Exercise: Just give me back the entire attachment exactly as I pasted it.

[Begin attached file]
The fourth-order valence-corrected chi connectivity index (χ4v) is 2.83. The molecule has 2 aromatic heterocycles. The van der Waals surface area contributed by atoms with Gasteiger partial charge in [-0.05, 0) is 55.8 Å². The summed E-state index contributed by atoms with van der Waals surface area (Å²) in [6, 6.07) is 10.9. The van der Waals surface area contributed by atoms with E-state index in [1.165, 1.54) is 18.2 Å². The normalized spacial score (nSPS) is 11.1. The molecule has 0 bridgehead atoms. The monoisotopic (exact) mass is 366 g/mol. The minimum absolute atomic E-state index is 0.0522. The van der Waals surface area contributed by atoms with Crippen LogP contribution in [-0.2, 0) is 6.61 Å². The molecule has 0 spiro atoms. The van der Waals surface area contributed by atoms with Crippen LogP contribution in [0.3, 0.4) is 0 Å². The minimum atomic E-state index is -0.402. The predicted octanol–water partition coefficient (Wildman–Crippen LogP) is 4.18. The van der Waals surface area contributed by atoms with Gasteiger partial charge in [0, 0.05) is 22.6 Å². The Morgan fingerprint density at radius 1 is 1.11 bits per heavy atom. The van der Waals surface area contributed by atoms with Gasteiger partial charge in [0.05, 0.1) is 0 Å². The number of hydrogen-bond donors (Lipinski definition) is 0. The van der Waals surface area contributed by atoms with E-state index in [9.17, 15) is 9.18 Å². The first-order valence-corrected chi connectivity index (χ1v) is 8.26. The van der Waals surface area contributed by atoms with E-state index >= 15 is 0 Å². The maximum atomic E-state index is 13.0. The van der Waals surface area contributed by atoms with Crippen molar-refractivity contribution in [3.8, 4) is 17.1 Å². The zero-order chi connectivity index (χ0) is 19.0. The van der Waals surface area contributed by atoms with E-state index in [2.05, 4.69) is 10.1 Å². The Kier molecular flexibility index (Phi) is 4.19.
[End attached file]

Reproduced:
The fourth-order valence-corrected chi connectivity index (χ4v) is 2.83. The molecule has 2 aromatic heterocycles. The van der Waals surface area contributed by atoms with Gasteiger partial charge in [-0.05, 0) is 55.8 Å². The summed E-state index contributed by atoms with van der Waals surface area (Å²) in [6, 6.07) is 10.9. The van der Waals surface area contributed by atoms with E-state index in [1.165, 1.54) is 18.2 Å². The normalized spacial score (nSPS) is 11.1. The molecule has 0 bridgehead atoms. The monoisotopic (exact) mass is 366 g/mol. The minimum absolute atomic E-state index is 0.0522. The van der Waals surface area contributed by atoms with Crippen LogP contribution in [-0.2, 0) is 6.61 Å². The molecule has 0 spiro atoms. The van der Waals surface area contributed by atoms with Crippen LogP contribution in [0.3, 0.4) is 0 Å². The minimum atomic E-state index is -0.402. The predicted octanol–water partition coefficient (Wildman–Crippen LogP) is 4.18. The van der Waals surface area contributed by atoms with Gasteiger partial charge in [0, 0.05) is 22.6 Å². The Morgan fingerprint density at radius 1 is 1.11 bits per heavy atom. The van der Waals surface area contributed by atoms with Gasteiger partial charge in [0.05, 0.1) is 0 Å². The number of hydrogen-bond donors (Lipinski definition) is 0. The van der Waals surface area contributed by atoms with E-state index in [9.17, 15) is 9.18 Å². The first-order valence-corrected chi connectivity index (χ1v) is 8.26. The van der Waals surface area contributed by atoms with E-state index >= 15 is 0 Å². The maximum atomic E-state index is 13.0. The van der Waals surface area contributed by atoms with Crippen molar-refractivity contribution in [3.8, 4) is 17.1 Å². The zero-order chi connectivity index (χ0) is 19.0. The van der Waals surface area contributed by atoms with E-state index in [2.05, 4.69) is 10.1 Å². The Kier molecular flexibility index (Phi) is 4.19.